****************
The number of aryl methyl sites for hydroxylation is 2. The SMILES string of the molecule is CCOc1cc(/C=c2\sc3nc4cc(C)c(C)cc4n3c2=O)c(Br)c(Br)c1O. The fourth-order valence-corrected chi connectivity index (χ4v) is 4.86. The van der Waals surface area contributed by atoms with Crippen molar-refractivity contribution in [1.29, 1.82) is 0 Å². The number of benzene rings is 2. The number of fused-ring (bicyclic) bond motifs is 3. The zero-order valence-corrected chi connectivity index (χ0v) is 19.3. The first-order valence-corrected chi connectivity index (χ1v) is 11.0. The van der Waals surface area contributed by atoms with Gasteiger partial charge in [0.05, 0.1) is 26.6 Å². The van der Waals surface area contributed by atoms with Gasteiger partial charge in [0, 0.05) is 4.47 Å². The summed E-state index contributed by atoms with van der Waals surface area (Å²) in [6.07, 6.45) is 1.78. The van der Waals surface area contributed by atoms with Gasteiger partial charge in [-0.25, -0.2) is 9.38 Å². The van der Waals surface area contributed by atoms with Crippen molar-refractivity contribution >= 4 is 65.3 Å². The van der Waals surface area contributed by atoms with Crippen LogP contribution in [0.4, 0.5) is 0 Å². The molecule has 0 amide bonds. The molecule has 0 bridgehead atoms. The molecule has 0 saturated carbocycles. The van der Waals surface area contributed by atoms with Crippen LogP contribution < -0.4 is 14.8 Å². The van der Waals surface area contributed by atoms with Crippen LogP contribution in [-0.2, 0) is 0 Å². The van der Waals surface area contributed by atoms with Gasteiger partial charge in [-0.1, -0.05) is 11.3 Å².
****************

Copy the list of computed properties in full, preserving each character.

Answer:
The number of aryl methyl sites for hydroxylation is 2. The SMILES string of the molecule is CCOc1cc(/C=c2\sc3nc4cc(C)c(C)cc4n3c2=O)c(Br)c(Br)c1O. The fourth-order valence-corrected chi connectivity index (χ4v) is 4.86. The van der Waals surface area contributed by atoms with Crippen molar-refractivity contribution in [1.29, 1.82) is 0 Å². The number of benzene rings is 2. The number of fused-ring (bicyclic) bond motifs is 3. The zero-order valence-corrected chi connectivity index (χ0v) is 19.3. The first-order valence-corrected chi connectivity index (χ1v) is 11.0. The van der Waals surface area contributed by atoms with Gasteiger partial charge in [0.05, 0.1) is 26.6 Å². The van der Waals surface area contributed by atoms with Gasteiger partial charge in [0, 0.05) is 4.47 Å². The summed E-state index contributed by atoms with van der Waals surface area (Å²) in [6.07, 6.45) is 1.78. The van der Waals surface area contributed by atoms with Gasteiger partial charge in [-0.25, -0.2) is 9.38 Å². The van der Waals surface area contributed by atoms with Crippen molar-refractivity contribution >= 4 is 65.3 Å². The van der Waals surface area contributed by atoms with Crippen LogP contribution in [0.4, 0.5) is 0 Å². The molecule has 0 amide bonds. The molecule has 0 bridgehead atoms. The molecule has 0 saturated carbocycles. The van der Waals surface area contributed by atoms with Crippen LogP contribution < -0.4 is 14.8 Å². The van der Waals surface area contributed by atoms with Crippen LogP contribution in [-0.2, 0) is 0 Å². The van der Waals surface area contributed by atoms with Gasteiger partial charge in [-0.1, -0.05) is 11.3 Å².